April 21 (Bloomberg) -- Robert Hess, who interned at a hedge fund in 2008 and will attend Yale University in August, will try to see the future over the next seven days -- on a chessboard.
The 19-year-old grandmaster is alone atop his group in the first phase of the 2011 U.S. Championship in St. Louis, and has clinched a spot in the semifinals. In five months, he plans to use his chess skills to help study finance at Yale in New Haven, Connecticut, and join the likes of Harvard University economics professor Ken Rogoff as grandmasters to attend the university.
“These are the kinds of things that I like doing, strategizing and finding patterns,” Hess said in a telephone interview from St. Louis.
Hess, who deferred from Yale for a year to play chess full time, worked a 2008 summer internship at Fortress Investment Group LLC, a New York hedge fund. At Fortress, Hess analyzed entertainment stocks and developed an interest in finance.
“It is something that I want to study in college, and this internship really opened my mind to it,” said Hess, who is from Manhattan and was captain of the Stuyvesant High School football team as a sophomore.
He said finance is similar to chess, in that success depends on the ability to see the effective move out of a wide range of possibilities.
Patrick Wolff, a former Yale student and Harvard graduate who won the U.S. Championship in 1992 and shared the honor in 1995, worked at Peter Thiel’s Clarium Capital Management LLC before launching Grandmaster Capital Management LLC on Jan. 1. Wolff says his chess background helped him make the transition into business.
“There is a quality of mind that comes from chess, in terms of thinking analytically and conceptually,” Wolff, 43, said in a telephone interview.
Grandmaster Capital is a five-person hedge fund with about $50 million in assets under management. Wolff, who plays six simultaneous blindfolded games each year at Warren Buffett’s Berkshire Hathaway Inc. annual shareholders meetings in Omaha, Nebraska, says chess has also helped him network in the business world.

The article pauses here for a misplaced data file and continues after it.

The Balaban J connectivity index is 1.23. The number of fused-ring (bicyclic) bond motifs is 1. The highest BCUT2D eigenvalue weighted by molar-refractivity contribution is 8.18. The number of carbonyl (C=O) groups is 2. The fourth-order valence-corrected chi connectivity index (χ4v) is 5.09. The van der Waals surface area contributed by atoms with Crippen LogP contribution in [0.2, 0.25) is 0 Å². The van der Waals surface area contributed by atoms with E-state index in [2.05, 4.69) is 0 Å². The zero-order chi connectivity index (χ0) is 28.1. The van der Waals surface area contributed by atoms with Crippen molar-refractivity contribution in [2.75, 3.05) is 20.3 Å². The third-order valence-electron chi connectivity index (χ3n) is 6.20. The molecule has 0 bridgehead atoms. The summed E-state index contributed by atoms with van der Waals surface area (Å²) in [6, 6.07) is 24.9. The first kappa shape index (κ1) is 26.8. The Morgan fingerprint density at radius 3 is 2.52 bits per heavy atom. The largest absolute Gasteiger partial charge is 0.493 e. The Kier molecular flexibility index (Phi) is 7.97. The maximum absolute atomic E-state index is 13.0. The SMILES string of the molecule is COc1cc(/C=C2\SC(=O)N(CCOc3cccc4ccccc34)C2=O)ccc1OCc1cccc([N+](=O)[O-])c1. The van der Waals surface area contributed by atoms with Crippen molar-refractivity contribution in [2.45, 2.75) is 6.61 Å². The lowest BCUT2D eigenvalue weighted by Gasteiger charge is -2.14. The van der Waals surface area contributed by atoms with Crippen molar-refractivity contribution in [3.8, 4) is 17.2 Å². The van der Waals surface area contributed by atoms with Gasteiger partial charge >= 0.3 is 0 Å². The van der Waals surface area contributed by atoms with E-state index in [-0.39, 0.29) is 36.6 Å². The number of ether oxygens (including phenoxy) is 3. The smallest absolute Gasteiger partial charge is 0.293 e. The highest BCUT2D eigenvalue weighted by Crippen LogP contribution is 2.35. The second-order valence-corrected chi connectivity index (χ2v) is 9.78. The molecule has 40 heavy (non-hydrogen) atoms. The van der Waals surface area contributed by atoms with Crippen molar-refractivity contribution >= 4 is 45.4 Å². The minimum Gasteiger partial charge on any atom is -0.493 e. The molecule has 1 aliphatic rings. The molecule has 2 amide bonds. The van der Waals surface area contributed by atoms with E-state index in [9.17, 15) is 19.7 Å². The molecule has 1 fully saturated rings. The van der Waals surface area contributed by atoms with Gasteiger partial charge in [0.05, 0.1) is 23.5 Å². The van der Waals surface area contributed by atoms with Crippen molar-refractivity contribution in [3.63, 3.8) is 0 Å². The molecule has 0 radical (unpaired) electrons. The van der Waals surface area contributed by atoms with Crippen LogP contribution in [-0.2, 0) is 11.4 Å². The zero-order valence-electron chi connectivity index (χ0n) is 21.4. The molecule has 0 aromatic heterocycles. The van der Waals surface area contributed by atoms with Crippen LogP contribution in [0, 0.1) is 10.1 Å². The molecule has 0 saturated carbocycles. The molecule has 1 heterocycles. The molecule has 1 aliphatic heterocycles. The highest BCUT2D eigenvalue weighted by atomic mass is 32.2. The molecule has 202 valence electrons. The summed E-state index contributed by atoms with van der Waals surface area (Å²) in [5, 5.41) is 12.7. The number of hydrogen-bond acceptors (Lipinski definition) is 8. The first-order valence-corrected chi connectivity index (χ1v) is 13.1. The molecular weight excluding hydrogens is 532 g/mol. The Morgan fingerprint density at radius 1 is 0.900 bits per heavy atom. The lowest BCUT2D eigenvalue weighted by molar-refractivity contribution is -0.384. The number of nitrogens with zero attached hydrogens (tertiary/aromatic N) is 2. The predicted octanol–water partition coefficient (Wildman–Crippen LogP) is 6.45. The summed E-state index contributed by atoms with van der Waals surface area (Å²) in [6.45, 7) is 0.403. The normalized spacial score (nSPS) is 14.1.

“Throughout my career there have been many moments where my chess experience has gotten me noticed or helped me make connections,” Wolff said.
Hess, like Wolff, started playing chess at age 5, and can remember losing in four moves in his first competitive tournament. In 2001, at age 9, Hess won the K-3 SuperNational title, and eight years later placed second at the U.S. Championship. He became a grandmaster, the highest permanent title that can be earned from the World Chess Federation, in 2009.
“Robert was ranked 17th in a field of 24 players that year, and wasn’t even a grandmaster,” Tony Rich, director of the Chess Club and Scholastic Center of Saint Louis, said in a telephone interview. “He came in as a dark horse and just stormed the field.”
Hess graduated from high school last year and planned to go directly to Yale until he won the Samford Chess Fellowship, a $42,000 grant that’s helped pay for coaching and trips to tournaments in Russia, Spain, Greece and Iceland.
“Technically, chess is a job for this year,” Hess said. “If it becomes a chore, then it’s no longer fun, but I still love every game I play.”
The 2011 U.S. Championship, which has competitors ranging in age from 15 to 54, started on April 15 and runs through April 28. Hess has four wins and two draws against his first six opponents, and will advance to the two-day semifinals, which start on April 23. Hess has won his last four games, all against higher-ranked opponents with a combined eight U.S. Championship titles.
"He Plays Calmly"
“Robert plays much more maturely than you expect from someone his age,” Rich, 29, said. “He plays calmly, he doesn’t try to crush his opponent at the opening and he is able to out-play them from there.”
The tournament has a $250,000 purse, with the champion taking $40,000. Rich said the prize fund has grown from $50,000 in 2008.
Last fall, Hess was invited to play exhibitions outside New Meadowlands Stadium during New York Jets home games. Hess played 25 simultaneous games against all comers, with new players sitting each time a game ended. He never lost.
Hess says chess has taught him lessons about independence and responsibility.
“In chess you learn from your mistakes, and if you don’t learn, you’ll lose again in a similar fashion,” Hess said. “That’s true of pretty much everything in life.”
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